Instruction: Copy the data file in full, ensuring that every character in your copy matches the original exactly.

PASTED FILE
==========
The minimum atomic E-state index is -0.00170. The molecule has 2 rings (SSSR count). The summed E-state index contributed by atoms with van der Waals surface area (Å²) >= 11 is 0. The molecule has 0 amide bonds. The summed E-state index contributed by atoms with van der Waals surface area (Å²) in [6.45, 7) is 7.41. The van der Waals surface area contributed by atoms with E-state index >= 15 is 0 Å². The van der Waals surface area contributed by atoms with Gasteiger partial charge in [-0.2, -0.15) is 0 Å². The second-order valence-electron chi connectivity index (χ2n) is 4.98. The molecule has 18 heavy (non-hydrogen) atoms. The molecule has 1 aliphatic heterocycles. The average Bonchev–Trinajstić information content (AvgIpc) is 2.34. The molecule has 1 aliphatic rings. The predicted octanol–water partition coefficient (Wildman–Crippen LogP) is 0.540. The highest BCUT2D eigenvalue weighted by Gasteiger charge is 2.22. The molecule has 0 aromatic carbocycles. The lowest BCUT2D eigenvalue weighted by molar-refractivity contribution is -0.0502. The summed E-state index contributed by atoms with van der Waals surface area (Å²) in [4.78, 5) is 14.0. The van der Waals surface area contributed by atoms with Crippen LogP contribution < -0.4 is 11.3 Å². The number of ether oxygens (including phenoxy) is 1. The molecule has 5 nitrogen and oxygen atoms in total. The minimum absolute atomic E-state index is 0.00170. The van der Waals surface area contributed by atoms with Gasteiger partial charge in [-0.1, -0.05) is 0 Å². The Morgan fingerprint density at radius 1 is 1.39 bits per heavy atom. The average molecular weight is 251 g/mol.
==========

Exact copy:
The minimum atomic E-state index is -0.00170. The molecule has 2 rings (SSSR count). The summed E-state index contributed by atoms with van der Waals surface area (Å²) >= 11 is 0. The molecule has 0 amide bonds. The summed E-state index contributed by atoms with van der Waals surface area (Å²) in [6.45, 7) is 7.41. The van der Waals surface area contributed by atoms with E-state index >= 15 is 0 Å². The van der Waals surface area contributed by atoms with Gasteiger partial charge in [-0.2, -0.15) is 0 Å². The second-order valence-electron chi connectivity index (χ2n) is 4.98. The molecule has 18 heavy (non-hydrogen) atoms. The molecule has 1 aliphatic heterocycles. The average Bonchev–Trinajstić information content (AvgIpc) is 2.34. The molecule has 1 aliphatic rings. The predicted octanol–water partition coefficient (Wildman–Crippen LogP) is 0.540. The highest BCUT2D eigenvalue weighted by Gasteiger charge is 2.22. The molecule has 0 aromatic carbocycles. The lowest BCUT2D eigenvalue weighted by molar-refractivity contribution is -0.0502. The summed E-state index contributed by atoms with van der Waals surface area (Å²) in [4.78, 5) is 14.0. The van der Waals surface area contributed by atoms with Crippen LogP contribution < -0.4 is 11.3 Å². The number of ether oxygens (including phenoxy) is 1. The molecule has 5 nitrogen and oxygen atoms in total. The minimum absolute atomic E-state index is 0.00170. The van der Waals surface area contributed by atoms with Gasteiger partial charge in [-0.1, -0.05) is 0 Å². The Morgan fingerprint density at radius 1 is 1.39 bits per heavy atom. The average molecular weight is 251 g/mol.